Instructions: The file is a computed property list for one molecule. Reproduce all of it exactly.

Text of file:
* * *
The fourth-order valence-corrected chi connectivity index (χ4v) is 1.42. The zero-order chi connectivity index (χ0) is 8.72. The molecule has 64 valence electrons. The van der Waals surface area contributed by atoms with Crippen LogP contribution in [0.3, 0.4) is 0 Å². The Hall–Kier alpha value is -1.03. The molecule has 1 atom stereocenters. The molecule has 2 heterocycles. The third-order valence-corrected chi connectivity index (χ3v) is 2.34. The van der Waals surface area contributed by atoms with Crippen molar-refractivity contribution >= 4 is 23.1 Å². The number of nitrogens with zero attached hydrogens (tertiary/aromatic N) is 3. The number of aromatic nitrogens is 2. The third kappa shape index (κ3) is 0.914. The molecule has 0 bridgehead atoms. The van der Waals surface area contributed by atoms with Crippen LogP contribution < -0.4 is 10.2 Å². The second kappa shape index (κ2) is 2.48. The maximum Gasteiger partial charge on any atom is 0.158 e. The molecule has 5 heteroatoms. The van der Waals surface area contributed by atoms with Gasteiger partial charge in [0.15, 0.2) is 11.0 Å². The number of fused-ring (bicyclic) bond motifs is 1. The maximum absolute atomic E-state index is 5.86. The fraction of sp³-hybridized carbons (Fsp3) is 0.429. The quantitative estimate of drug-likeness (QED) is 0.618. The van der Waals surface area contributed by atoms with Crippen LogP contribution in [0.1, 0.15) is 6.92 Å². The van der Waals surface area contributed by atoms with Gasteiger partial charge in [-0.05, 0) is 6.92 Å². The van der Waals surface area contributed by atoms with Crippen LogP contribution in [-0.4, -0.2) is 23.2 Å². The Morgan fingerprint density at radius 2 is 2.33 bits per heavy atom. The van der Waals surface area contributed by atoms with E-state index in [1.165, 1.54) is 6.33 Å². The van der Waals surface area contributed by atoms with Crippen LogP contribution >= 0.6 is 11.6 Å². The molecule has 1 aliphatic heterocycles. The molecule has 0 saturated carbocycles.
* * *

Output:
The fourth-order valence-corrected chi connectivity index (χ4v) is 1.42. The zero-order chi connectivity index (χ0) is 8.72. The molecule has 64 valence electrons. The van der Waals surface area contributed by atoms with Crippen LogP contribution in [0.3, 0.4) is 0 Å². The Hall–Kier alpha value is -1.03. The molecule has 1 atom stereocenters. The molecule has 2 heterocycles. The third-order valence-corrected chi connectivity index (χ3v) is 2.34. The van der Waals surface area contributed by atoms with Crippen molar-refractivity contribution >= 4 is 23.1 Å². The number of nitrogens with zero attached hydrogens (tertiary/aromatic N) is 3. The number of aromatic nitrogens is 2. The third kappa shape index (κ3) is 0.914. The molecule has 0 bridgehead atoms. The van der Waals surface area contributed by atoms with Crippen LogP contribution < -0.4 is 10.2 Å². The second kappa shape index (κ2) is 2.48. The maximum Gasteiger partial charge on any atom is 0.158 e. The molecule has 5 heteroatoms. The van der Waals surface area contributed by atoms with Gasteiger partial charge in [0.15, 0.2) is 11.0 Å². The number of fused-ring (bicyclic) bond motifs is 1. The maximum absolute atomic E-state index is 5.86. The fraction of sp³-hybridized carbons (Fsp3) is 0.429. The quantitative estimate of drug-likeness (QED) is 0.618. The van der Waals surface area contributed by atoms with Crippen LogP contribution in [0.1, 0.15) is 6.92 Å². The van der Waals surface area contributed by atoms with Gasteiger partial charge in [-0.05, 0) is 6.92 Å². The van der Waals surface area contributed by atoms with Crippen LogP contribution in [-0.4, -0.2) is 23.2 Å². The Morgan fingerprint density at radius 2 is 2.33 bits per heavy atom. The van der Waals surface area contributed by atoms with E-state index in [1.165, 1.54) is 6.33 Å². The van der Waals surface area contributed by atoms with Crippen LogP contribution >= 0.6 is 11.6 Å². The molecule has 1 aliphatic heterocycles. The molecule has 0 saturated carbocycles.